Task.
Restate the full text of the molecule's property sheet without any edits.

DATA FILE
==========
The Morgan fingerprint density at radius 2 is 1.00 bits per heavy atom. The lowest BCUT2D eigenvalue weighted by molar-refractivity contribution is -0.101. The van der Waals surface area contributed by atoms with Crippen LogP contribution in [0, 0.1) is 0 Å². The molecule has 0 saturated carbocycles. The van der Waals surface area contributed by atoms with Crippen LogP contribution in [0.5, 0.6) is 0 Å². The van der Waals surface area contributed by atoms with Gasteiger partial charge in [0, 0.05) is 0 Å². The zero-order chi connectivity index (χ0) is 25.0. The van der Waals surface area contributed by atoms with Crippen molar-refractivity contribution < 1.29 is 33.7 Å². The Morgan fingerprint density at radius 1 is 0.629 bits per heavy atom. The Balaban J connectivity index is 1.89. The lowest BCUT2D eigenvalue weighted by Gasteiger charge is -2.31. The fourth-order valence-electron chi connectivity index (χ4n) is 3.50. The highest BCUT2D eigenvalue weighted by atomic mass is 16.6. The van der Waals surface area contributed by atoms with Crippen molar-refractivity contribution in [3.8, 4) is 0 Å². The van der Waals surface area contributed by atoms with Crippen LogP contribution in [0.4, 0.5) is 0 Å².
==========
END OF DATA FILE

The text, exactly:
The Morgan fingerprint density at radius 2 is 1.00 bits per heavy atom. The lowest BCUT2D eigenvalue weighted by molar-refractivity contribution is -0.101. The van der Waals surface area contributed by atoms with Crippen LogP contribution in [0, 0.1) is 0 Å². The molecule has 0 saturated carbocycles. The van der Waals surface area contributed by atoms with Crippen LogP contribution in [0.5, 0.6) is 0 Å². The van der Waals surface area contributed by atoms with Gasteiger partial charge in [0, 0.05) is 0 Å². The zero-order chi connectivity index (χ0) is 25.0. The van der Waals surface area contributed by atoms with Crippen molar-refractivity contribution < 1.29 is 33.7 Å². The Morgan fingerprint density at radius 1 is 0.629 bits per heavy atom. The Balaban J connectivity index is 1.89. The lowest BCUT2D eigenvalue weighted by Gasteiger charge is -2.31. The fourth-order valence-electron chi connectivity index (χ4n) is 3.50. The highest BCUT2D eigenvalue weighted by atomic mass is 16.6. The van der Waals surface area contributed by atoms with Crippen molar-refractivity contribution in [3.8, 4) is 0 Å². The van der Waals surface area contributed by atoms with Crippen LogP contribution in [0.4, 0.5) is 0 Å².